DOJ Prohibits Its Officers from Carotid Restraints and Restricts No-Knock Warrants

Under the new policy, the departmentā€™s law enforcement components will be prohibited from using ā€œchokeholdsā€ and ā€œcarotid restraintsā€ unless deadly force is authorized, that is ā€œwhen the officer has a reasonable belief that the subject of such force poses an imminent danger of death or serious physical injury to the officer or to another person.ā€

The Department of Justice today announced written department-wide policies explicitly prohibiting the use of ā€œchokeholdsā€ and  ā€œcarotid restraintsā€ unless deadly force is authorized, and limiting the circumstances in which the departmentā€™s federal law enforcement components are authorized to use no-knock warrants. 

ā€œBuilding trust and confidence between law enforcement and the public we serve is central to our mission at the Justice Department,ā€ said Attorney General Merrick B. Garland. ā€œThe limitations implemented today on the use of ā€˜chokeholds,ā€™ ā€˜carotid restraintsā€™ and ā€˜no-knockā€™ warrants, combined with our recent expansion of body-worn cameras to DOJā€™s federal agents, are among the important steps the department is taking to improve law enforcement safety and accountability.ā€

Under the new policy, the departmentā€™s law enforcement components will be prohibited from using ā€œchokeholdsā€ and ā€œcarotid restraintsā€ unless deadly force is authorized, that is ā€œwhen the officer has a reasonable belief that the subject of such force poses an imminent danger of death or serious physical injury to the officer or to another person.ā€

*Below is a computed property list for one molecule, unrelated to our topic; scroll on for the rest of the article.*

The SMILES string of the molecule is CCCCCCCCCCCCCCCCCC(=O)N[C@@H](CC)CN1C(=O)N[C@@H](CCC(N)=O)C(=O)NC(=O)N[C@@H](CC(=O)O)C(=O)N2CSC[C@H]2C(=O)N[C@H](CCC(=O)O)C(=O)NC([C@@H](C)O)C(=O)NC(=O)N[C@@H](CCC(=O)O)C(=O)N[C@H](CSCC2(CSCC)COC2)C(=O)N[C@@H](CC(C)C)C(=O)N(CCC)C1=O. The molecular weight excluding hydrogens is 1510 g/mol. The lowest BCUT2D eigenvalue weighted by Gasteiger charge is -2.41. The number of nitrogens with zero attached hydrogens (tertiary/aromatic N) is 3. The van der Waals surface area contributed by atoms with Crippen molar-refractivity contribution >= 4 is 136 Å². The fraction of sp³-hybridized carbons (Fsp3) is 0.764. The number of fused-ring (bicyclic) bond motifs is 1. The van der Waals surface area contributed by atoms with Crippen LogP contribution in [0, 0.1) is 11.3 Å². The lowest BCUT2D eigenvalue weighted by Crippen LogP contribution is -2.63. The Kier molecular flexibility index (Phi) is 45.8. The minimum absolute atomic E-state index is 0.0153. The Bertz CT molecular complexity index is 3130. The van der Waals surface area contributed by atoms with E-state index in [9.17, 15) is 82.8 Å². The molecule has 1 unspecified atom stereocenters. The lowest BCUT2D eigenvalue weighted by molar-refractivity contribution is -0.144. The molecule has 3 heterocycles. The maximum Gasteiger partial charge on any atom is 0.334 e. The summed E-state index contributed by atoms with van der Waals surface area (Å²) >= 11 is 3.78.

Federal agents are generally required to ā€œknock and announceā€ their identity, authority and purpose, and demand to enter before entry is made to execute a warrant in a private dwelling. However, there are some circumstances where unannounced entries are authorized. The new policy limits the use of ā€œno knockā€ entries in connection with the execution of a warrant to situations where an agent has reasonable grounds to believe that knocking and announcing the agentā€™s presence would create an imminent threat of physical violence to the agent and/or another person.

The DOJ's new no-knock warrant policy is narrower than what is permitted by law. If an agent suspects a threat to physical safety and seeks a ā€œno knockā€ warrant, the agent must first get supervisory approval from both a federal prosecutor as well as the agentā€™s law enforcement component.

The policy does recognize, however, that there may be rare circumstances when there is justification ā€“ other than physical safety ā€“ to execute a ā€œno knockā€ entry.  If an exception is sought when there is no imminent threat of physical safety, the agent must first get approval from the head of the law enforcement component and the U.S. Attorney or relevant Assistant Attorney General before seeking judicial authorization for a ā€œno knockā€ warrant.

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